October 12 - 18 , 2003

Originally published on 10/04/03
An online space / collaboration I was about to review has coincidently just made a call for works, so here are both the review and announcement for that call.

The SimGallery Project is making a very unusual call for contributions and proposals of artwork and performances to be housed / performed in its gallery space "in The Sims Online (a multiplayer online game) in conjunction with the Counter Gaming show at the Yerba Buena Center for the Arts" in San Francisco, California, America in January of 2004.

Okay, so let's just emphasize that point again. Artworks and performances are to be housed / performed in the Sims Gallery, a gallery space constructed in collaboration by Katherine Isbister and Rainey Straus, in the Sims Online!

This is not an exhibition using a game as part of an artwork or a performance in real space but very much the inverse. Artworks and performances must be completely virtual, conform to the restraints of the commercially designed game and the constructed gallery space. The 'exhibition / event' raises questions such as "what kinds of art and performances are relevant, or even possible in virtual space?" How do you enact a performance without your body, something usually taken for granted?

The Sims game (can we call it a game?), or world, has been popular ever since it was first released early in 2000 and has become the best-selling gaming franchise of all time. Surpassing the ideals that had been set out in the 90's about virtual bodies in virtual worlds--mostly through VRML-based worlds or the highly photographed and documented yet generally inaccessible glove and headset VR--the Sims game has given the general public access to highly visual and identifiable avatars through which to explore virtual identity and space.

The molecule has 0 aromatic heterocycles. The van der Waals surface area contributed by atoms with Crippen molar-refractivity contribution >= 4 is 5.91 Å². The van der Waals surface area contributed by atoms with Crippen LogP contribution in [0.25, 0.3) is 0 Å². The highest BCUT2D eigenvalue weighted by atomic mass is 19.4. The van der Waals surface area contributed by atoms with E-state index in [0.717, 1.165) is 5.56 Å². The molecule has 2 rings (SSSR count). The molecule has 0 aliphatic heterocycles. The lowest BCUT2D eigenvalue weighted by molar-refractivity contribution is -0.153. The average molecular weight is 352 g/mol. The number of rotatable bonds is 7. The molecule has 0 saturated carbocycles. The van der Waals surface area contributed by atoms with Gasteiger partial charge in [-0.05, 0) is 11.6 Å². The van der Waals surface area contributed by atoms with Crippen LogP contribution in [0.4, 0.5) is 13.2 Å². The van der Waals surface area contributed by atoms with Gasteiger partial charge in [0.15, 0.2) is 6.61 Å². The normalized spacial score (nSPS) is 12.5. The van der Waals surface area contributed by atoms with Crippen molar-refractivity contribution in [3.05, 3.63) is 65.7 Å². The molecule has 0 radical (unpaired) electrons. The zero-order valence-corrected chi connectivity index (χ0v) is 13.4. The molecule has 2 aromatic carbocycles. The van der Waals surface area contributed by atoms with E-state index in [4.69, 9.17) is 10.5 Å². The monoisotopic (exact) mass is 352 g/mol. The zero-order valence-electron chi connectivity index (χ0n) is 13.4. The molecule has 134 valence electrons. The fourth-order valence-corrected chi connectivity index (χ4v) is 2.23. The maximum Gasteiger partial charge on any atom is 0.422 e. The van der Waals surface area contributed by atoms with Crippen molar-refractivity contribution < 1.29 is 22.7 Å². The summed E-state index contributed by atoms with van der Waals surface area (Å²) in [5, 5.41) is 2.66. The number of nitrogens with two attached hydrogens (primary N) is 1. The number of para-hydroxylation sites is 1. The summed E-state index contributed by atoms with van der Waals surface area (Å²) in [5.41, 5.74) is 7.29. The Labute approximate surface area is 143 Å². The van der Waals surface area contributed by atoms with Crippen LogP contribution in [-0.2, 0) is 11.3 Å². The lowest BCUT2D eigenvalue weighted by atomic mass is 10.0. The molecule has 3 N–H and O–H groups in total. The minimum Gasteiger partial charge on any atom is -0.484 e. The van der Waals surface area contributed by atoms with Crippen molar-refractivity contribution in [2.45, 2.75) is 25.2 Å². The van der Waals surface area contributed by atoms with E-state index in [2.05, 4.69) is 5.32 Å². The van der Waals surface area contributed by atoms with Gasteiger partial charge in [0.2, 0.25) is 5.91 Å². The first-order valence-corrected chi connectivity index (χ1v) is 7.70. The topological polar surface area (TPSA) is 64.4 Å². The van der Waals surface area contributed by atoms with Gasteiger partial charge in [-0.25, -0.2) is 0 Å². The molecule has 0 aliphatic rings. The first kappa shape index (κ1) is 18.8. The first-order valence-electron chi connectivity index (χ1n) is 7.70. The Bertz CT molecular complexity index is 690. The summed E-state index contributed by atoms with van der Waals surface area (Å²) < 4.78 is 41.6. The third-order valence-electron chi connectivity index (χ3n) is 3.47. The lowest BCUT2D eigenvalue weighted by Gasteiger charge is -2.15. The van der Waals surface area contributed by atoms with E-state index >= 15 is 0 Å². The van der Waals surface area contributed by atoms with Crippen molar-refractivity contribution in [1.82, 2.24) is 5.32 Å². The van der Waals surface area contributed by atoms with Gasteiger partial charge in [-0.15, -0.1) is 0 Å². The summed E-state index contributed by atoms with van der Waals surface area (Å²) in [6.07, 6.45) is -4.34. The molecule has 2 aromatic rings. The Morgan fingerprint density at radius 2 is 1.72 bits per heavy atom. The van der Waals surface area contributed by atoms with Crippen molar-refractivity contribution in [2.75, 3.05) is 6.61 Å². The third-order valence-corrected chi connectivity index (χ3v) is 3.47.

Fittingly set up by two women, it could be said that (almost carrying on the ground-breaking work of Donna Haraway) the 'exhibition / event' has already achieved a very tangible intimate touch through its website, something lacking in most male-dominated gaming environments and the highly codified space of the network. Hopefully, the 'curated' exhibition will be as successful.

Deadline for entries and proposals is October 31, 2003. For further information please see the website.

:: Garrett Lynch ::

Originally published on 09/29/03
Ciber@RT Bilbao 2004 International Festival of New Technologies, Art and Communication is making a call for Papers / Entries under the theme of Challenges for a Ubiquitous Identity to take place from 23-30 April 2004 in Bilbao, Spain.

"If you are interested in presenting works to the various sections of the festival (Net-Art, Off-Line Multimedia Projects, International Conference, Computer-generated Animation, "Minimization" and Interactive Installations) you can find the Call for participation [Rules] on our web page." The Deadline is 30th of November 2003, for further info please see the website.

:: Garrett Lynch ::

Originally published on 09/29/03
Lately, British net artist and musician Michael Szpakowski of http://somedancersandmusicians.com has been experimenting with net cinema. One of his latest efforts, time machine, is a perfect moment of cinematic transformation.
:: Lewis LaCook ::